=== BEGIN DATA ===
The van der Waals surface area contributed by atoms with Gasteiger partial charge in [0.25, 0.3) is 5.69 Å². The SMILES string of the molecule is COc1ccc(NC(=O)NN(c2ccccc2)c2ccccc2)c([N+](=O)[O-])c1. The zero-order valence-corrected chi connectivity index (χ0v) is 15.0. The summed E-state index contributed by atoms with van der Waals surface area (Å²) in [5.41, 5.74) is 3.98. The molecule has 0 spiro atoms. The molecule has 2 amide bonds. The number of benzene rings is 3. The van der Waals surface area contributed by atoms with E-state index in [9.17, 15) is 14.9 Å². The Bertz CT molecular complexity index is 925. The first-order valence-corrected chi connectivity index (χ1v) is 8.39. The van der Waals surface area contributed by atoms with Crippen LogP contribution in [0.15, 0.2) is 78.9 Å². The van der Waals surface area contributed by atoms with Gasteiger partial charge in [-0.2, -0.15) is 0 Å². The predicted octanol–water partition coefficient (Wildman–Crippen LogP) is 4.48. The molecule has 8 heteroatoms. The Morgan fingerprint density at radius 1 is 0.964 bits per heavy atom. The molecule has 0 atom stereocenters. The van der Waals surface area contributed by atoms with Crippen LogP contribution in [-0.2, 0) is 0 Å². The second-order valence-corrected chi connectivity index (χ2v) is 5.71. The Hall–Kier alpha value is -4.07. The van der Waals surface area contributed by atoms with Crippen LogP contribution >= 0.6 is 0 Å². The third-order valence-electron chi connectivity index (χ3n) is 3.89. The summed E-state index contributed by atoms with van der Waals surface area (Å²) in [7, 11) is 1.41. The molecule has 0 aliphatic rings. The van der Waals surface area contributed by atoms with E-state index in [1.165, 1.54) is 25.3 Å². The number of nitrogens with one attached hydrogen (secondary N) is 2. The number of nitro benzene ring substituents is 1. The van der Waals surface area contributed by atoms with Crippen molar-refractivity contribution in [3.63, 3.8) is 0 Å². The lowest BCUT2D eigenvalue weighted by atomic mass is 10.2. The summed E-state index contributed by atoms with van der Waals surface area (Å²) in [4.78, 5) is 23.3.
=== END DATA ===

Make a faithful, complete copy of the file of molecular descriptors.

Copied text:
The van der Waals surface area contributed by atoms with Gasteiger partial charge in [0.25, 0.3) is 5.69 Å². The SMILES string of the molecule is COc1ccc(NC(=O)NN(c2ccccc2)c2ccccc2)c([N+](=O)[O-])c1. The zero-order valence-corrected chi connectivity index (χ0v) is 15.0. The summed E-state index contributed by atoms with van der Waals surface area (Å²) in [5.41, 5.74) is 3.98. The molecule has 0 spiro atoms. The molecule has 2 amide bonds. The number of benzene rings is 3. The van der Waals surface area contributed by atoms with E-state index in [9.17, 15) is 14.9 Å². The Bertz CT molecular complexity index is 925. The first-order valence-corrected chi connectivity index (χ1v) is 8.39. The van der Waals surface area contributed by atoms with Crippen LogP contribution in [0.15, 0.2) is 78.9 Å². The van der Waals surface area contributed by atoms with Gasteiger partial charge in [-0.2, -0.15) is 0 Å². The predicted octanol–water partition coefficient (Wildman–Crippen LogP) is 4.48. The molecule has 8 heteroatoms. The Morgan fingerprint density at radius 1 is 0.964 bits per heavy atom. The molecule has 0 atom stereocenters. The van der Waals surface area contributed by atoms with Crippen LogP contribution in [-0.2, 0) is 0 Å². The second-order valence-corrected chi connectivity index (χ2v) is 5.71. The Hall–Kier alpha value is -4.07. The van der Waals surface area contributed by atoms with Crippen LogP contribution >= 0.6 is 0 Å². The third-order valence-electron chi connectivity index (χ3n) is 3.89. The summed E-state index contributed by atoms with van der Waals surface area (Å²) in [7, 11) is 1.41. The molecule has 0 aliphatic rings. The van der Waals surface area contributed by atoms with E-state index in [1.165, 1.54) is 25.3 Å². The number of nitrogens with one attached hydrogen (secondary N) is 2. The number of nitro benzene ring substituents is 1. The van der Waals surface area contributed by atoms with Crippen molar-refractivity contribution in [3.63, 3.8) is 0 Å². The lowest BCUT2D eigenvalue weighted by atomic mass is 10.2. The summed E-state index contributed by atoms with van der Waals surface area (Å²) in [4.78, 5) is 23.3.